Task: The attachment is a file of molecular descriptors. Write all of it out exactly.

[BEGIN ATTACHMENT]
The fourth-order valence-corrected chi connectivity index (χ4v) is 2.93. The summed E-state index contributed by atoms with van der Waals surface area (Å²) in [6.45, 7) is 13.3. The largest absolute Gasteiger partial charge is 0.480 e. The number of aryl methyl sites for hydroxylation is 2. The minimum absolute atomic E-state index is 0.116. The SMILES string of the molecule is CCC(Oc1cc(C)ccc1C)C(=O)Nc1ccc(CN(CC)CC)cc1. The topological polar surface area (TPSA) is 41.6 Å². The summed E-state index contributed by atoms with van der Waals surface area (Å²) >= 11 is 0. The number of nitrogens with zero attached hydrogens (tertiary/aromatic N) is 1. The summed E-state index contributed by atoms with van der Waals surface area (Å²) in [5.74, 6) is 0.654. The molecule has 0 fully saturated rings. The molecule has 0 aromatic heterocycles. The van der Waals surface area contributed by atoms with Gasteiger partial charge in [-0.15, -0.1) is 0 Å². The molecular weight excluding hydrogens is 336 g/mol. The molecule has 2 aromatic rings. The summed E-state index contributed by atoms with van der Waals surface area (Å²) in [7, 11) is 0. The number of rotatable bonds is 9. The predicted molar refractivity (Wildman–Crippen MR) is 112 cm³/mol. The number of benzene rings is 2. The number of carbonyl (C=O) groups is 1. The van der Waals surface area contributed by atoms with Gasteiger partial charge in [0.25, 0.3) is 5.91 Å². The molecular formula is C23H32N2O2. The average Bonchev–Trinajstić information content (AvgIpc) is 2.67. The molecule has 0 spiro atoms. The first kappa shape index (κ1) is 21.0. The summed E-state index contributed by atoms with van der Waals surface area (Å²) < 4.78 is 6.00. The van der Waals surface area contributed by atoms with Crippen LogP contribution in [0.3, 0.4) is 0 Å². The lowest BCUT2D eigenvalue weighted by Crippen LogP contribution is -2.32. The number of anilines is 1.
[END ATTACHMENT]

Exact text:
The fourth-order valence-corrected chi connectivity index (χ4v) is 2.93. The summed E-state index contributed by atoms with van der Waals surface area (Å²) in [6.45, 7) is 13.3. The largest absolute Gasteiger partial charge is 0.480 e. The number of aryl methyl sites for hydroxylation is 2. The minimum absolute atomic E-state index is 0.116. The SMILES string of the molecule is CCC(Oc1cc(C)ccc1C)C(=O)Nc1ccc(CN(CC)CC)cc1. The topological polar surface area (TPSA) is 41.6 Å². The summed E-state index contributed by atoms with van der Waals surface area (Å²) >= 11 is 0. The number of nitrogens with zero attached hydrogens (tertiary/aromatic N) is 1. The summed E-state index contributed by atoms with van der Waals surface area (Å²) in [5.74, 6) is 0.654. The molecule has 0 fully saturated rings. The molecule has 0 aromatic heterocycles. The van der Waals surface area contributed by atoms with Gasteiger partial charge in [-0.15, -0.1) is 0 Å². The molecular weight excluding hydrogens is 336 g/mol. The molecule has 2 aromatic rings. The summed E-state index contributed by atoms with van der Waals surface area (Å²) in [7, 11) is 0. The number of rotatable bonds is 9. The predicted molar refractivity (Wildman–Crippen MR) is 112 cm³/mol. The number of benzene rings is 2. The number of carbonyl (C=O) groups is 1. The van der Waals surface area contributed by atoms with Gasteiger partial charge in [0.25, 0.3) is 5.91 Å². The molecular formula is C23H32N2O2. The average Bonchev–Trinajstić information content (AvgIpc) is 2.67. The molecule has 0 spiro atoms. The first kappa shape index (κ1) is 21.0. The summed E-state index contributed by atoms with van der Waals surface area (Å²) < 4.78 is 6.00. The van der Waals surface area contributed by atoms with Crippen LogP contribution in [0.3, 0.4) is 0 Å². The lowest BCUT2D eigenvalue weighted by Crippen LogP contribution is -2.32. The number of anilines is 1.